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Vitamin D3 (cholecalciferol) is a nutrient that is critical to many bodily functions. Vitamin D3 is beneficial for supporting bone health, immune wellness, cardio- vascular function, and cellular metabolism, among others. Mounting research is highlighting the ever-increasing benefits of optimal vitamin D3 status. Vitamin D3 is known to interact with over 200 different genes and thus plays a crucial regulatory role as a metabolic activator for a multitude of metabolic processes.
360 soft gels
Vitamin D is a nutrient that is critical to many bodily functions. Vitamin D is beneficial for supporting bone health, immune wellness, cardiovascular function, and cellular metabolism. Mounting research is highlighting the ever-increasing benefits of optimal vitamin D status. Scientific studies have demonstrated that vitamin D levels are often low in the general population.The standard assessment for vitamin D levels is measuring the level of the marker 25(OH) D3 in the blood. Researchers suggest that levels between 50 and 80 ng/mL are optimal for supporting health.1
Vitamin D is known to interact with over 200 different genes and thus plays a crucial regulatory role as a metabolic activator for a multitude of metabolic processes. Common supplemental forms of Vitamin D include D3 (cholecalciferol) and D2 (ergocalciferol). Vitamin D3 is the naturally-occurring form in humans. Research shows that supplemental vitamin D3 (cholecalciferol) is significantly more efficient at converting to active vitamin D in the body than vitamin D2 (ergocalciferol).1 This makes vitamin D3 the preferred supplemental form of this nutrient.
Vitamin D is essential for life. It regulates calcium homeostasis in the human body, which is of vital importance as calcium is involved in the function of all cells. Calcium balance is also essential for bone growth and formation, as well as for the function of the nervous system.Vitamin D has been shown in multiple studies to support healthy bone structure.However,over the last several years,more and more research has focused on other critical functions of this hormone-like vitamin. Vitamin D plays a role in most organs and systems of the body. Like other hormones, vitamin D acts as a “molecular switch” by influencing the expression of multiple genes.1 Thus, activated vitamin D not only influences bone health, but is involved in supporting the function of the immune system, cardiovascular system, respiratory system and the musculoskeletal system, among others.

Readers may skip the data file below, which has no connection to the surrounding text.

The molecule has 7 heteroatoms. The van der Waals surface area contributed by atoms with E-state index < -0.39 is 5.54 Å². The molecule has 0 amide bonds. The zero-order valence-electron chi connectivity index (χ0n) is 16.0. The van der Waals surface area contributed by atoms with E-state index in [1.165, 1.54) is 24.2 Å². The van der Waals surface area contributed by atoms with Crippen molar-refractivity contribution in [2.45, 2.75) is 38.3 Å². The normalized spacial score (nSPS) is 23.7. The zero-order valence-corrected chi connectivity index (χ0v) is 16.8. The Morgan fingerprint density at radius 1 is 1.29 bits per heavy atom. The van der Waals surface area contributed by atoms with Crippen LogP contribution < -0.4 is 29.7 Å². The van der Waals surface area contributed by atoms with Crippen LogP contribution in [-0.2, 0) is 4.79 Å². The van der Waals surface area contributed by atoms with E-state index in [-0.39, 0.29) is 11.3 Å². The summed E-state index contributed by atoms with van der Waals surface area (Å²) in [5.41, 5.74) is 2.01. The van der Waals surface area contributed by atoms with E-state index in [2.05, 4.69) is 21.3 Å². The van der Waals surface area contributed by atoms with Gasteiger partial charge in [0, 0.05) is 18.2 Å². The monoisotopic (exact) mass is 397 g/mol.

Added to the knowledge of how vitamin D can affect the function of various organs throughout the human body is research showing that a majority of individuals are not getting optimal levels of this crucial “supervitamin” on a daily basis, placing them at risk for deficiencies.
While we obtain some vitamin D from our diet, the major source for replenishment of vitamin D levels is exposure of the skin to sunlight. Adequate daily sun exposure is considered to be sufficient to fulfill the human requirement for vitamin D. However, a number of factors affect our ability to refresh our vitamin D supplies. First, due to the climate we live in, sun exposure is not always possible year-round. This is the case especially in northern latitudes and much of the northern United States. Second, direct sunlight exposure on the skin is needed for vitamin D production to occur. Covering skin with sunscreens and other topical products prevents the necessary exposure from occurring. Skin color is also a factor when it comes to adequate vitamin D production. Individuals with darker skin require longer sun exposure than individuals with lighter skin to produce the same amount of vitamin D. Furthermore, UV rays from the sun do not penetrate indoors through windows. Since UV light is required for vitamin D synthesis in skin, being indoors leads to no production of vitamin D. For one or more of these reasons, we often fail to meet our vitamin D requirements for health.
The second common source of vitamin D is from dietary intake. However, few foods are naturally high in vitamin D, with fish and seafood being the richest source.2 Adequate intake levels for vitamin D have been established by the Food and Nutrition Board (FNB) at the Institute of Med of The National Academies. For adults between 19 and 50 years of age, the FNB advises an intake of 200 IU per day, while for individuals aged 51 to 70 years, an intake of 400 IU per day is recommended. Recent studies have shown that these levels are often woefully inadequate for assuring optimal vitamin D status and for achieving the health benefits associated with adequate vitamin D levels. Some researchers suggest that a minimum daily intake of 1,000 IU is necessary to maintain barely adequate blood levels of vitamin D.3 Others agree that significantly higher doses are needed to ensure levels are optimal enough to promote health.1
(Amounts per Suggested Serving Size)
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About Doctor's Best
Founded in 1990 by supplement industry veteran Ken Halvorsrude and a wholistic physician, San Clemente-based Doctor's Best, Inc. manufactures and distributes dietary supplements throughout the U.S. and overseas. Doctor's Best is known for high-quality products that are based on sound research in the field of nutritional science.
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